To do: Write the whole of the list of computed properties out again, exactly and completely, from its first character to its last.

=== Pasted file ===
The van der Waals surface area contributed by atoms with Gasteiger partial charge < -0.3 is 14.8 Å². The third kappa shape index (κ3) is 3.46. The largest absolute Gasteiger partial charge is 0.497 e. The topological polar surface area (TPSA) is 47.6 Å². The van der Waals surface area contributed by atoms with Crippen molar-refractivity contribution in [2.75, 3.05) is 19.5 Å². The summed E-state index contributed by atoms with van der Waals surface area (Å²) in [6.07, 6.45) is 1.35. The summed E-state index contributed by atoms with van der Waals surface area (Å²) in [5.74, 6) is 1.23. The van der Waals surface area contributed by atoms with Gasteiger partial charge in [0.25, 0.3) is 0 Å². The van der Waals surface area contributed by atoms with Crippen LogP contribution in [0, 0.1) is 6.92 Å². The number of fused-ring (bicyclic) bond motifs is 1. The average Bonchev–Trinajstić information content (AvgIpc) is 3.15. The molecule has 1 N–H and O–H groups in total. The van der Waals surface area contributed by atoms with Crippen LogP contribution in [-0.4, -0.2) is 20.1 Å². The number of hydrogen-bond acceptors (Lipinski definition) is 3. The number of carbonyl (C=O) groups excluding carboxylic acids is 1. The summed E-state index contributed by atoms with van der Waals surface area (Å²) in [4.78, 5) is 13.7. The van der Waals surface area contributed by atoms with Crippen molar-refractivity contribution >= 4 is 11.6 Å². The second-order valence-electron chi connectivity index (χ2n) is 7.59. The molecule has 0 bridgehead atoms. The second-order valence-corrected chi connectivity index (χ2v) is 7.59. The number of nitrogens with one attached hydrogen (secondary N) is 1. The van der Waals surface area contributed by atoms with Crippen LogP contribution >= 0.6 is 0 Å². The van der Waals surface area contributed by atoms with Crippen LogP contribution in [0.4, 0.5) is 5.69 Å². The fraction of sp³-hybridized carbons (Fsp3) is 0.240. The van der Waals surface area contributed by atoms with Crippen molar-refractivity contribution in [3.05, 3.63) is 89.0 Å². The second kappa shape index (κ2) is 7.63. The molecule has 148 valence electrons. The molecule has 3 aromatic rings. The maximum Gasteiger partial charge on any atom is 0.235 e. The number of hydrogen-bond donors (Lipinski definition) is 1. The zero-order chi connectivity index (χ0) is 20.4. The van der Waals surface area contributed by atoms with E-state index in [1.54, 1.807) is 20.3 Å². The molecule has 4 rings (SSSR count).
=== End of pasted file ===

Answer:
The van der Waals surface area contributed by atoms with Gasteiger partial charge < -0.3 is 14.8 Å². The third kappa shape index (κ3) is 3.46. The largest absolute Gasteiger partial charge is 0.497 e. The topological polar surface area (TPSA) is 47.6 Å². The van der Waals surface area contributed by atoms with Crippen molar-refractivity contribution in [2.75, 3.05) is 19.5 Å². The summed E-state index contributed by atoms with van der Waals surface area (Å²) in [6.07, 6.45) is 1.35. The summed E-state index contributed by atoms with van der Waals surface area (Å²) in [5.74, 6) is 1.23. The van der Waals surface area contributed by atoms with Gasteiger partial charge in [0.25, 0.3) is 0 Å². The van der Waals surface area contributed by atoms with Crippen LogP contribution in [0, 0.1) is 6.92 Å². The number of fused-ring (bicyclic) bond motifs is 1. The average Bonchev–Trinajstić information content (AvgIpc) is 3.15. The molecule has 1 N–H and O–H groups in total. The van der Waals surface area contributed by atoms with Crippen LogP contribution in [-0.4, -0.2) is 20.1 Å². The number of hydrogen-bond acceptors (Lipinski definition) is 3. The number of carbonyl (C=O) groups excluding carboxylic acids is 1. The summed E-state index contributed by atoms with van der Waals surface area (Å²) in [4.78, 5) is 13.7. The van der Waals surface area contributed by atoms with Crippen molar-refractivity contribution >= 4 is 11.6 Å². The second-order valence-electron chi connectivity index (χ2n) is 7.59. The molecule has 0 bridgehead atoms. The second-order valence-corrected chi connectivity index (χ2v) is 7.59. The number of nitrogens with one attached hydrogen (secondary N) is 1. The van der Waals surface area contributed by atoms with Crippen LogP contribution >= 0.6 is 0 Å². The van der Waals surface area contributed by atoms with Crippen LogP contribution in [0.4, 0.5) is 5.69 Å². The fraction of sp³-hybridized carbons (Fsp3) is 0.240. The van der Waals surface area contributed by atoms with Crippen molar-refractivity contribution in [3.05, 3.63) is 89.0 Å². The second kappa shape index (κ2) is 7.63. The molecule has 148 valence electrons. The molecule has 3 aromatic rings. The maximum Gasteiger partial charge on any atom is 0.235 e. The number of hydrogen-bond donors (Lipinski definition) is 1. The zero-order chi connectivity index (χ0) is 20.4. The van der Waals surface area contributed by atoms with E-state index in [1.54, 1.807) is 20.3 Å². The molecule has 4 rings (SSSR count).